In the stillness of a March morning in eSwatini, tragedy unfurled its heavy cloak over the quiet streets near Manzana in Mbabane. It was there, at the break of dawn on March 16, 2024, that Shirley Motsa, a beacon of talent and dedication, met her untimely demise.

Her life, abruptly cut short by the careless actions of a South African truck driver, Stephen Shuping, whose recklessness, fueled by alcohol, shattered the tranquility of the morning.

Shirley Motsa, a luminary in eSwatini's professional and athletic circles, adorned with the prestigious title of Chief Financial Officer at the National Maize Corporation (NMC), was also a celebrated sportswoman, weaving her passion for cycling into the fabric of the Golden Foot Athletics Club. Her loss reverberated beyond her immediate community, igniting a wave of public outcry and condemnation towards the egregious behaviour that led to her demise.

Shuping's intoxicated state behind the wheel of a Mercedes Truck Tractor, his judgment impaired by a staggering alcohol content of 0.70 mg/l, bore the grim hallmark of tragedy foretold. The subsequent legal proceedings, though swift in their execution, seemed to have offered little solace to those left grappling with the void left by Motsa's absence.

The court's verdict, a five-year sentence without fine for culpable homicide, and an additional four-year term with a fine of E5000, ignited a polarizing discourse within the community. While some viewed the sentence as a semblance of justice, others lamented its perceived leniency, arguing that the loss of a life warranted a more severe punishment.

Amidst the clamour of public discourse surrounding the sentencing of Stephen Shuping, a Mbabane resident, Nonhlanhla, voiced her discontent when speaking to The Bridge about the matter.

"Five years without a fine? It's a slap on the wrist for taking a precious life," she lamented, her voice quivering with a palpable sense of outrage. "What message does this send? That the value of a human life can be reduced to a mere handful of years behind bars? It's a mockery of justice," she continued, her words echoing the sentiments of many who found the court's decision wanting in its severity.

Eminent eSwatini Lawyer, Sibusiso Nhlabatsi, posits that the sentence was fair, given that it was of culpable homicide.

"It is a fair sentence. The public outcry is understood since a precious life was lost. However, legally, culpable homicide involves unlawful negligence of killing another human being. As opposed to murder, it is not unlawful intentional. The sentence usually ranges from from five years to eight years. I believe since this guy was facing two counts, the court considered that," explained Nhlabatsi, giving an expert comment to The Bridge.

Yet, amidst the tumult of public opinion, profound questions emerge, casting a searching light on the intricacies of justice and societal accountability. The expeditious handling of Shuping's case by the judicial system raises poignant inquiries about the consistency and efficacy of legal proceedings, juxtaposed against the backdrop of historical inefficiencies and delays within the court system.

Moreover, the sentencing itself invites scrutiny into the adequacy of punitive measures for culpable homicide. Is a five-year term without fine a commensurate response to the irrevocable loss inflicted upon Motsa's loved ones and the wider community? Does the law, in its current form, reflect the gravity of such offenses, or does it necessitate legislative amendments to ensure greater parity between crime and consequence?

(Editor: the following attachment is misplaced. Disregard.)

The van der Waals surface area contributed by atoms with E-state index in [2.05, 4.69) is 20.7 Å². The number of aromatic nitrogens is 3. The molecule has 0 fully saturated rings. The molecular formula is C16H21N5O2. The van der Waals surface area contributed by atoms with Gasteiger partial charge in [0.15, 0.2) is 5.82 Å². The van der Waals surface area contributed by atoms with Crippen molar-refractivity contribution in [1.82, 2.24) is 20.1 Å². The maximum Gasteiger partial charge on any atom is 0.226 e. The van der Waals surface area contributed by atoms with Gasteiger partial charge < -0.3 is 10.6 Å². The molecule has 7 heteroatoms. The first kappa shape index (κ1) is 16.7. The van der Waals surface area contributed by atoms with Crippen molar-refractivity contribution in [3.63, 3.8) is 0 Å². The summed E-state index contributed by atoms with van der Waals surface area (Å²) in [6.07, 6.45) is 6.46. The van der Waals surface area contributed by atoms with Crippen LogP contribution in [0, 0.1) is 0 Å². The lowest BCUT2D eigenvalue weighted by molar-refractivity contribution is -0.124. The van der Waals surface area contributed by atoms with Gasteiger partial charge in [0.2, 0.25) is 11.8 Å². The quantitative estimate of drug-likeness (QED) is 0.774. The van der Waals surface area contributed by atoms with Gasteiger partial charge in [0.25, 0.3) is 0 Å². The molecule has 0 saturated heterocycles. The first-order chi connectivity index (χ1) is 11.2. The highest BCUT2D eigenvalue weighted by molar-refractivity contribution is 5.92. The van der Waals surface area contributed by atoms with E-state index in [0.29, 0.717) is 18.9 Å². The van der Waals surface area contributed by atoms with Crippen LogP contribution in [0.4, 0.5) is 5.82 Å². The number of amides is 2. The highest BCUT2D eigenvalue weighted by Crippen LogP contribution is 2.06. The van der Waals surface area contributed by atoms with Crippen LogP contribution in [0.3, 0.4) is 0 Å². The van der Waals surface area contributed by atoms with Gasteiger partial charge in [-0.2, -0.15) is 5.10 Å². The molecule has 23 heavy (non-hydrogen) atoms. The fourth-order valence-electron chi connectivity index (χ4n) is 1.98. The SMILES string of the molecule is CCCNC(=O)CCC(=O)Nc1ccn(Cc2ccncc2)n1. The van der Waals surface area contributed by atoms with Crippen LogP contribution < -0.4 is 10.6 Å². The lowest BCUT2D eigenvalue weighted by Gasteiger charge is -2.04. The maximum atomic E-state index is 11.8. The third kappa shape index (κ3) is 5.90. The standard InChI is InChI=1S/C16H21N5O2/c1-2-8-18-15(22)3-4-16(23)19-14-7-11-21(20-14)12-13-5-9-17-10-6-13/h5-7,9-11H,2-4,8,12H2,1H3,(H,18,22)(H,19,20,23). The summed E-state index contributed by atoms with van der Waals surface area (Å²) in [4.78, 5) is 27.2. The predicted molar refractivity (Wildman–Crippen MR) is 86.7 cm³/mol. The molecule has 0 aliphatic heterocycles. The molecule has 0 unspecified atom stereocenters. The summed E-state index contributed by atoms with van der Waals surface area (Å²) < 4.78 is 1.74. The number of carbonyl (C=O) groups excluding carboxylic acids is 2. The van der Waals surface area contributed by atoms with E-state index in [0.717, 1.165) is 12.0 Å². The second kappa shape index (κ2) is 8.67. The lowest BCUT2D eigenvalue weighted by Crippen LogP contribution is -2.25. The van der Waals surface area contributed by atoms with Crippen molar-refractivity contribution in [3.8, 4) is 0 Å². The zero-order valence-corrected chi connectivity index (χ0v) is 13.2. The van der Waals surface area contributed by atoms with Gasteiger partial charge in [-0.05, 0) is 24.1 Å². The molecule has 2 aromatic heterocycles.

The specter of vigilante justice looms large in the absence of perceived fairness within the judicial framework. As societal trust in the legal apparatus wanes, the imperative to address systemic shortcomings becomes ever more pressing, lest the fragile threads of civil order unravel under the weight of disillusionment.

Beyond the confines of the courtroom, the tragedy of Motsa's death serves as a poignant reminder of the need for holistic approaches to public safety. The absence of dedicated pedestrian infrastructure, coupled with the perilous intersection of vehicular traffic and recreational activities, underscores the urgency of urban planning reforms aimed at safeguarding the welfare of citizens.

Lucky Tsabedze, the Information and Public Relations Officer for the Municipal Council of Mbabane acknowledges that the country as a whole is experiencing a surge in the number of joggers and cyclists as more and more people take interest in healthy lifestyles.

“That is why there's a need to accommodate joggers and cyclists in terms of how infrastructure is designed,” he said, emphasizing that the Council has prioritized the construction of walkways along its main roads to provide space for joggers, cyclists, and pedestrians.

“We wish for a full roll-out construction of wider roads that provide cyclists lanes but at the moment the Council does not have the necessary budget,” Tsabedze added.

Furthermore, delving deeper into the circumstances surrounding Shuping's intoxication raises pertinent questions about the societal norms and environments that enable such behaviours to persist unchecked. Addressing the root causes of alcohol abuse, coupled with stringent enforcement of regulations governing alcohol consumption and transportation, represents a vital step towards preventing future tragedies of this nature.

In the wake of Shirley Motsa's untimely passing, eSwatini finds itself at a crossroads, grappling with the complex interplay of justice, accountability, and public safety. As the nation navigates these turbulent waters, guided by the beacon of Motsa's memory, it must heed the clarion call for a more equitable and compassionate society—one where the scales of justice are balanced not only in the courtroom but also in the corridors of collective conscience.